At first, I couldn't figure out why Task Manager suddenly stopped working. Launching TaskMan.exe resulted in an error message "Task Manager has been disabled by the Administrator".

    Odd, I thought. I *am* the administrator.

    I realized I had been hit by a virus or worm when I rebooted and the autoexec.bat file opened up during my login. Not good.

    Norton didn't pick up on this one at all; furthermore, McAfee's online virus/worm searching tool found a related virus, but not the actual baddie.

    The virus that McAfee located - which probably came in after the worm opened up all those ports in my firewall - were in \WINNT\msagent\intl. Basically, anything in that directory that *isn't* a .dll file, delete them.

    The worm itself is in \WINNT\system32\, and is called 'msconfig[nn].exe', where [nn] is interchangeable with two numbers. Mine was 'msconfig35.exe', I've read reports on various forums of others w/ '32' and '33' after the 'msconfig'.

    Be careful here, as this app will spawn identical, hidden copies of itself with random names (like 'dwigjenjig.exe' or 'zajdfanltef.exe'). The easiest way I found to discern between real MS files and the worm was by looking at the last modified date displayed by Explorer, vs the last modified date that pops up when you mouse over the file name. All of the worm files had discrepancies between the two.

    Hope that helps someone out there!
  • by Anonymous Coward on Monday August 11, 2003 @05:30PM (#6669589)
    Stanford has been hit pretty hard [] by this. 2,400 of their 20,000 machines compromised!

    And Cal(Berkeley) is blocking their network from outside access [] starting today for four days. Makes me wonder how many other large networks have been compromised, but don't know it.

    I'm glad I don't work at Stanford.....don't envy them having to wipe 2,400 machines and sort through files that need to be replaced.....trying to avoid trojans, etc

  • The fun begins... (Score:3, Informative)

    by PhoenixFlare ( 319467 ) on Monday August 11, 2003 @05:32PM (#6669613) Journal
    ~50 hits on my router in just the last half-hour or so, 90% of them from Rochester and NYC RoadRunner addresses.

    I have a feeling this worm will hit especially hard on home broadband users that never touch Windows Update.
  • Quick-Fix (Score:4, Informative)

    by Chaymus ( 697182 ) on Monday August 11, 2003 @05:34PM (#6669635)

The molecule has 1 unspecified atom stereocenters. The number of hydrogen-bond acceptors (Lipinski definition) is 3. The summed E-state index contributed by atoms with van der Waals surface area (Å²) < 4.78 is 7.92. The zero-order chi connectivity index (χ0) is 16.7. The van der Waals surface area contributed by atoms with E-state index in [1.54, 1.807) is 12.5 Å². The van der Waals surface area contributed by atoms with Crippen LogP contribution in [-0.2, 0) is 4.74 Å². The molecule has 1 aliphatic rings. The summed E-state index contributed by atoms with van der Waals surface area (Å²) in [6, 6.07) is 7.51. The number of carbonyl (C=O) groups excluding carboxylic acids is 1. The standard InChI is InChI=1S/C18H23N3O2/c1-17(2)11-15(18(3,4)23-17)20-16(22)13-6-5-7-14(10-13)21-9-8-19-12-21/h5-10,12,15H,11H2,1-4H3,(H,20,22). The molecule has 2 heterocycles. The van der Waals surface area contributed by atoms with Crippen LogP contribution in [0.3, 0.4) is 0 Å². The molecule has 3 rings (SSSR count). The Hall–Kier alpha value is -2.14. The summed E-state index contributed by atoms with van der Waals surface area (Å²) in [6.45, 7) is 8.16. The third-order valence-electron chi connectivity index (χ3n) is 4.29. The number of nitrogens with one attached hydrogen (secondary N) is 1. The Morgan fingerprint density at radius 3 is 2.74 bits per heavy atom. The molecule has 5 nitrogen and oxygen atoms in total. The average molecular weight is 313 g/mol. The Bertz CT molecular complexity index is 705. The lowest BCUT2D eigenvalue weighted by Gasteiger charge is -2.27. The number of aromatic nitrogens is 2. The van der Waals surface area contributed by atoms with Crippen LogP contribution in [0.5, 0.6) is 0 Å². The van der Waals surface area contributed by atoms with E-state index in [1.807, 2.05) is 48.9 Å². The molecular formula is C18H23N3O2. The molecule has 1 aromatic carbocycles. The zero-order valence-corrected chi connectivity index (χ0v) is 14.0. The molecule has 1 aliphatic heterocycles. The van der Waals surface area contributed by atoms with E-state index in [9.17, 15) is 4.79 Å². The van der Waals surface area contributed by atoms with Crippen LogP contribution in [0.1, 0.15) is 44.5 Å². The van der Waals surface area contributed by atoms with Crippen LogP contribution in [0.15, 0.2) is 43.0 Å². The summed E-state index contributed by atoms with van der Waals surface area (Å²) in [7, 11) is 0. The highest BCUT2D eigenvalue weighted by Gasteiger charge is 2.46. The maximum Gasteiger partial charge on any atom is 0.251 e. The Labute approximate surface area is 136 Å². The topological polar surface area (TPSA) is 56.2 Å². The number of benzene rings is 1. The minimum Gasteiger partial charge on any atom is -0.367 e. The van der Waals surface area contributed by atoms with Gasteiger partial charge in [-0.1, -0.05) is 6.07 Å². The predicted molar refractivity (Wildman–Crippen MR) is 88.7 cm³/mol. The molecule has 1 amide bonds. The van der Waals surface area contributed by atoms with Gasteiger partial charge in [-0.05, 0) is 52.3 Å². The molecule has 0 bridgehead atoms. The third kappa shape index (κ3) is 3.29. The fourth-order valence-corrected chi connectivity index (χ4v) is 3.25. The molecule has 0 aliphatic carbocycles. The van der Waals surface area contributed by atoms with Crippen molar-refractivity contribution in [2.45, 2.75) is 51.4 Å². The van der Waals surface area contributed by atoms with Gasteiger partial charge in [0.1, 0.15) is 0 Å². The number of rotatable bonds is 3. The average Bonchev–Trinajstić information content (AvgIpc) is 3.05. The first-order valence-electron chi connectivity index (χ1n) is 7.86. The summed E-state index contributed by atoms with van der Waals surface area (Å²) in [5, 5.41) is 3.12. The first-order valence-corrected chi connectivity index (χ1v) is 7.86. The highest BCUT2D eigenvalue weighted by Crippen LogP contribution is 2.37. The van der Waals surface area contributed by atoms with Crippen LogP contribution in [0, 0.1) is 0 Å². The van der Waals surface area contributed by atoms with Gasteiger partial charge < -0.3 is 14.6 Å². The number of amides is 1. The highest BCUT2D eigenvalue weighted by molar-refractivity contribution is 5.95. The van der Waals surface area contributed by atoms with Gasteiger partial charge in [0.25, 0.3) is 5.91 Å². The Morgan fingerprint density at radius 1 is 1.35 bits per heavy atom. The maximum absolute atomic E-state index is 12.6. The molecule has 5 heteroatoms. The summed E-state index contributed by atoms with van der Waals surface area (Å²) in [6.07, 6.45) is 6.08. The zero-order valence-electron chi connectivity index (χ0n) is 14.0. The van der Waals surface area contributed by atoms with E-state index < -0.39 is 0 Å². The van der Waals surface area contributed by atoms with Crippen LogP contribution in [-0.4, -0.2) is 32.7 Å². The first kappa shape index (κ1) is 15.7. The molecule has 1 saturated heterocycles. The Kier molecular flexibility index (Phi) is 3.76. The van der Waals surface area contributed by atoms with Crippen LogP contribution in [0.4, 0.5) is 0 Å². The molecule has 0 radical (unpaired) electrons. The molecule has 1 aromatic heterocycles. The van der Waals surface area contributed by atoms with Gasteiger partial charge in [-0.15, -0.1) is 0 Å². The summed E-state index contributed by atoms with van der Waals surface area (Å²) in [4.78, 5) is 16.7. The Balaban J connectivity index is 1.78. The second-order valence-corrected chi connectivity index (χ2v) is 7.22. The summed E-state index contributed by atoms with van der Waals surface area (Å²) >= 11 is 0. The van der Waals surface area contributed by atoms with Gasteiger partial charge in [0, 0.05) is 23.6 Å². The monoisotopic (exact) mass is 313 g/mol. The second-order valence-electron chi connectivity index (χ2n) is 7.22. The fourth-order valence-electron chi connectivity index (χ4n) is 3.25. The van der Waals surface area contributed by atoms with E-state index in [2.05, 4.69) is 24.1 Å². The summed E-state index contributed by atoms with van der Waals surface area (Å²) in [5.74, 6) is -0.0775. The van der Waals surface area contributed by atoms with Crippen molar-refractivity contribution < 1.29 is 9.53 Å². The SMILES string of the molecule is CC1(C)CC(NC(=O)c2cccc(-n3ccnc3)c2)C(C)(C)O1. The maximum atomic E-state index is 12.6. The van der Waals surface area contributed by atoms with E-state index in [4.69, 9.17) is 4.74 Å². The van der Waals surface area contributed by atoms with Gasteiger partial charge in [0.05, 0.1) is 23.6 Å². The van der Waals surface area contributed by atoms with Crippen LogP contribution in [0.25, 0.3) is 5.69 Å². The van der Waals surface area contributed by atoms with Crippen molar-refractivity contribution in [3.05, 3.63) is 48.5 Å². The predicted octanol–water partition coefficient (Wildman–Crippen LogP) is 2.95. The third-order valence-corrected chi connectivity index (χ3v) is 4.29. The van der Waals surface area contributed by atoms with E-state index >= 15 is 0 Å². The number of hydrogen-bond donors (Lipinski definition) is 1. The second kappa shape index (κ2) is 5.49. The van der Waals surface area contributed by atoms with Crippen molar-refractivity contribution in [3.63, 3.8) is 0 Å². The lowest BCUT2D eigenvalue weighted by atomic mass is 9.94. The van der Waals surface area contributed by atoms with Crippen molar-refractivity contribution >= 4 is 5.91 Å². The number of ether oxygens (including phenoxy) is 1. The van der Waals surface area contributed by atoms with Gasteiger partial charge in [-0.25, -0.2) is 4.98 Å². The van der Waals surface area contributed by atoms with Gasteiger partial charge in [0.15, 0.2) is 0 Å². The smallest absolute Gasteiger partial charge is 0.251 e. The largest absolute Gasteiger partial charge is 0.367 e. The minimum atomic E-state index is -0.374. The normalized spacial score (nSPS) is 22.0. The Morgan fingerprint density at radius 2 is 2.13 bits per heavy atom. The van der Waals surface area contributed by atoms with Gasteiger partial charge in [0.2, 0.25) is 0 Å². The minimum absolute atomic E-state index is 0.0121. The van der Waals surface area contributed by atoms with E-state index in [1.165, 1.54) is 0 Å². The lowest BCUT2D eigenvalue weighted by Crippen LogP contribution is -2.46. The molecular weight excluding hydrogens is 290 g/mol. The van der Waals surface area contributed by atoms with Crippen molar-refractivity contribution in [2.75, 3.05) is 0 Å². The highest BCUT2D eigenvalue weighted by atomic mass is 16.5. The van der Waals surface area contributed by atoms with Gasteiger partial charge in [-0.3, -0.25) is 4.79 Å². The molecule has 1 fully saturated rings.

So i load up my /. as my homepage, take a look at the first headline, RP-What? Read up a bit, go: "Huh, that's interesting" and head off to my email site. Bam! i get pegged with this worm and my computer shuts down. For anyone else in the same boat as me, you can still download the patch using the infected computer by typing: services.msc there will be two services listed that are directly linked to this worm under the Remote Procedure Call heading, just look threw the list in the standard tab. You can by pass it by going into teh properties and changing the crash executions do "Do nothing" instead of restarting your computer. I was able to download the patch via the website and am now looking for a way to rid myself of this worm. Firewalls eh? I've heard of them, but then what else am I going to do in my spare time?
  • Re:The fun begins... (Score:3, Informative)

    by k-hell ( 458178 ) on Monday August 11, 2003 @05:39PM (#6669677)
    Yep, you got that one right. I just helped a friend of mine here in Boston getting rid of the worm. He's on AT&T broadband and hasn't been using Windows Update in a couple of months.

    He called me because he got this "strange error message" when he logged in, saying that there was "something wrong" with RPC, and that he had 1 minute to save his files before the machine rebooted. I thought "riiight, RPC.. I guess we need to check your running processes and your registry here..". And of course, msblast.exe was running. He wasn't using Windows XP's built in firewall either. A portscan using Shield's UP! revealed the story: His machine was wide open. No we're patching, patching and even more patching.
  • Re:Effects (Score:5, Informative)

    by gclef ( 96311 ) on Monday August 11, 2003 @05:39PM (#6669679)
    So how do you fix an infected machine?

    1) Delete msblast.exe (usually found at: winnt\system32\msblast.exe)
    2) delete the Registry key: "HKEY_LOCAL_MACHINE\Software\Microsoft\Windows\Cur rentVersion\Run\windows auto update" . That key should contain the "msblast.exe" process, and is what starts it up again on reboot.